A Petition for Discharge in Florida probate lets the court and the beneficiaries know what assets are in the estate and how the assets will be distributed. The Petition for Discharge also informs the court and beneficiaries the amount of assets being paid to the attorney or the personal representative, and the personal representative’s fees.
If you are the personal representative of a Florida probate, one of your last obligations will be to file the Petition for Discharge. If you are a beneficiary of a Florida estate, one of the last documents you will receive will be the Petition for Discharge. You will likely wonder whether or not you should consent to the Petition.
What Is Required To Be In A Petition For Discharge?
A Petition for Discharge in Florida probate, pursuant to Florida Probate Rule 5.400, is required to contain a statement:
(1) that the personal representative has fully administered the estate;
(2) that all claims which were presented have been paid, settled, or otherwise disposed of;
(3) that the personal representative has paid or made provision for taxes and expenses of administration;
(4) showing the amount of compensation paid or to be paid to the personal representative, attorneys, accountants, appraisers, or other agents employed by the personal representative and the manner of determining that compensation;
(5) showing a plan of distribution which shall include:
(A) a schedule of all prior distributions;
(B) the property remaining in the hands of the personal representative for distribution;
(C) a schedule describing the proposed distribution of the remaining assets; and
(D) the amount of funds retained by the personal representative to pay expenses that are incurred in the distribution of the remaining assets and termination of the estate administration;
(6) that any objections to the accounting, the compensation paid or proposed to be paid, or the proposed distribution of assets must be filed within 30 days from the date of service of the last of the petition for discharge or final accounting; and also that within 90 days after filing of the objection, a notice of hearing thereon must be served or the objection is abandoned; and
(7) that objections, if any, shall be in writing and shall state with particularity the item or items to which the objection is directed and the grounds on which the objection is based.
Rule 5.400 establishes the procedure for giving notice and serving the final accounting, petition for discharge, and plan of distribution to all interested persons in the estate prior to distribution and discharge.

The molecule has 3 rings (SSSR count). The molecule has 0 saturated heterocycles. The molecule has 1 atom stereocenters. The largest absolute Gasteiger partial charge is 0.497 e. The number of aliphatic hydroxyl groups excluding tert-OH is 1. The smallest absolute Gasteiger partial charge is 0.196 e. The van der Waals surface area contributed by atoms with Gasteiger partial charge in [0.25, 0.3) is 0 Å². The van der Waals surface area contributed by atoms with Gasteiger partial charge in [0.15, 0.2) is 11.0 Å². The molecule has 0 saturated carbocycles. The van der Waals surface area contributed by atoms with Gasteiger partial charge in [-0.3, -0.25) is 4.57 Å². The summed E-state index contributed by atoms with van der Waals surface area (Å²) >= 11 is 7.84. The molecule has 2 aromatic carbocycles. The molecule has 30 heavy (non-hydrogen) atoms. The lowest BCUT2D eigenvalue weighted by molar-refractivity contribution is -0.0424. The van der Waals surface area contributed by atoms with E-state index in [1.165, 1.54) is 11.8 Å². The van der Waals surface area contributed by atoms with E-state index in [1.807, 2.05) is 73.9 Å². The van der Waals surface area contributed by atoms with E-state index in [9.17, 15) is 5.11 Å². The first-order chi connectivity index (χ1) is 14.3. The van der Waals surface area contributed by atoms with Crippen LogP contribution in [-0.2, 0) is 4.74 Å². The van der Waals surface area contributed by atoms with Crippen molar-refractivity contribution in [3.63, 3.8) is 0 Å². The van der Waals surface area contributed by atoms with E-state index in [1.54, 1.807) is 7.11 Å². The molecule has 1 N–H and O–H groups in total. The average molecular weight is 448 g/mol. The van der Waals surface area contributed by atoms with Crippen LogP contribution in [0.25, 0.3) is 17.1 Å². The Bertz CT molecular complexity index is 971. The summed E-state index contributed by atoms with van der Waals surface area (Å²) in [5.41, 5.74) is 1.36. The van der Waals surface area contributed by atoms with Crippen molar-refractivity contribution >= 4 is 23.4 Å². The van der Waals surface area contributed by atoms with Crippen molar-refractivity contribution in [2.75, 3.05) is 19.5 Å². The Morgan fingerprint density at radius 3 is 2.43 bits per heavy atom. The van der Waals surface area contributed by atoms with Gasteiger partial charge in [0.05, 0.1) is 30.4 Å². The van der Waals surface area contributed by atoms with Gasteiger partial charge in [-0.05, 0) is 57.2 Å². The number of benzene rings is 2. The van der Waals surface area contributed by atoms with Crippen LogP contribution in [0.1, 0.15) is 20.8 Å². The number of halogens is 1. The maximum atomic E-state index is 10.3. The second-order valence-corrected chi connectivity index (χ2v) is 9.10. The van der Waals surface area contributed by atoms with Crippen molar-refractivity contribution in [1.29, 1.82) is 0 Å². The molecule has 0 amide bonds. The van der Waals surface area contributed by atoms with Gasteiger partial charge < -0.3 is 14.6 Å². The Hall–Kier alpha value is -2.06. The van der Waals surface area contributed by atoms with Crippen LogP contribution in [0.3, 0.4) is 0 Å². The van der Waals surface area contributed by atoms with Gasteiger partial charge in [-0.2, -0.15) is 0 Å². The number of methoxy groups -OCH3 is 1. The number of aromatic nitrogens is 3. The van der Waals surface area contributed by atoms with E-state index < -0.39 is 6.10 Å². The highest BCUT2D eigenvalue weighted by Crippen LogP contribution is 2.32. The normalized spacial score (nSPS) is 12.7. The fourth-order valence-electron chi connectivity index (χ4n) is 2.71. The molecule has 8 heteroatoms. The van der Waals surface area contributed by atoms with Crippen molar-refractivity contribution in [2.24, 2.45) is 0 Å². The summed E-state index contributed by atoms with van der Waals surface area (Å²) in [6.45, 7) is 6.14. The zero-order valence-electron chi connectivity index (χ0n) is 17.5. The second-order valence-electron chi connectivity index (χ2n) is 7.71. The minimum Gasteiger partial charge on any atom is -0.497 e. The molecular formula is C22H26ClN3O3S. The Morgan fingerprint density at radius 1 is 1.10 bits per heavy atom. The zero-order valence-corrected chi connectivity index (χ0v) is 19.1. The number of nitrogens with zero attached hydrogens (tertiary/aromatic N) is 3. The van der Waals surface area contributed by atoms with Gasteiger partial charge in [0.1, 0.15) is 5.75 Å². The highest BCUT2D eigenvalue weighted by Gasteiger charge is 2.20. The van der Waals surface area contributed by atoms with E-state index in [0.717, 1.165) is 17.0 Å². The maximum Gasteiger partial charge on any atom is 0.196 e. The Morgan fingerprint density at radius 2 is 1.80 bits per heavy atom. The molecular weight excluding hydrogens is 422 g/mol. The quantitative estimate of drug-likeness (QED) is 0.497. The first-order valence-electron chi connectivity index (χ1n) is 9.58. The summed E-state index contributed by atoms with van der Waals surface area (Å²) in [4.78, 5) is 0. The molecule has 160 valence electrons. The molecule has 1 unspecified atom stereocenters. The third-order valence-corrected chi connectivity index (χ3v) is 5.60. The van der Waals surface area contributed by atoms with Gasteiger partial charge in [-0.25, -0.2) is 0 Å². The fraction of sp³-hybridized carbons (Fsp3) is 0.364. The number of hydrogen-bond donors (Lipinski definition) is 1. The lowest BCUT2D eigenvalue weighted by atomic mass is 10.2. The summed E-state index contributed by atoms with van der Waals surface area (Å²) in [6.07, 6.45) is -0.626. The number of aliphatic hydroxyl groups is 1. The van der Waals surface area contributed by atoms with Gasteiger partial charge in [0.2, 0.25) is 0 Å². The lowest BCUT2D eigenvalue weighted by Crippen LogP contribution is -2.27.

Can A Beneficiary Object to A Petition for Discharge in Florida Probate?
Yes, a beneficiary or interested person can object to a petition for discharge.
Florida Probate Rule 5.400 requires that any objection to the compensation paid or proposed to be paid, or the proposed distribution of assets must be filed within 30 days from the service of the last of the Petition for Discharge or the Final Accounting. A beneficiary then has 90 days from the filing of the objection to serve a notice of hearing on the objection, or the objection is deemed abandoned.
The deadlines to object to a Petition for discharge are strictly construed by the Florida Courts. For example, in Unanue v. Johnson, a personal representative was discharged within the 30 day window for objections to the Petition for Discharge. Two beneficiaries of the estate filed an objection, and then sought reversal of the order discharging the personal representative, because their time to object was cut short in violation of Rule 5.400. The appellate court reversed because the discharge of the personal representative did not allow for the consideration of the timely filed objection.
Should I Sign a Waiver and Consent?
Often, the petition for discharge will be accompanied by a Waiver of Accounting, Receipt, and Consent to Discharge. This document asks the beneficiaries to waive the requirement of an accounting and consent to the discharge of the personal representative.
A waiver and consent is typically sent to save money and time, and to expeditiously close the probate without using further estate assets to prepare a formal accounting. If all interested persons sign the waiver and consent, then discharge of the personal representative is generally a smooth process.
If you have been involved in an estate where you suspect mismanagement or dishonesty on the part of the personal representative, you should consider consulting an attorney before signing a waiver and consent. Some items on a petition for discharge are easily verifiable, such as the reasonableness of personal representative’s fees, while others might need more investigation.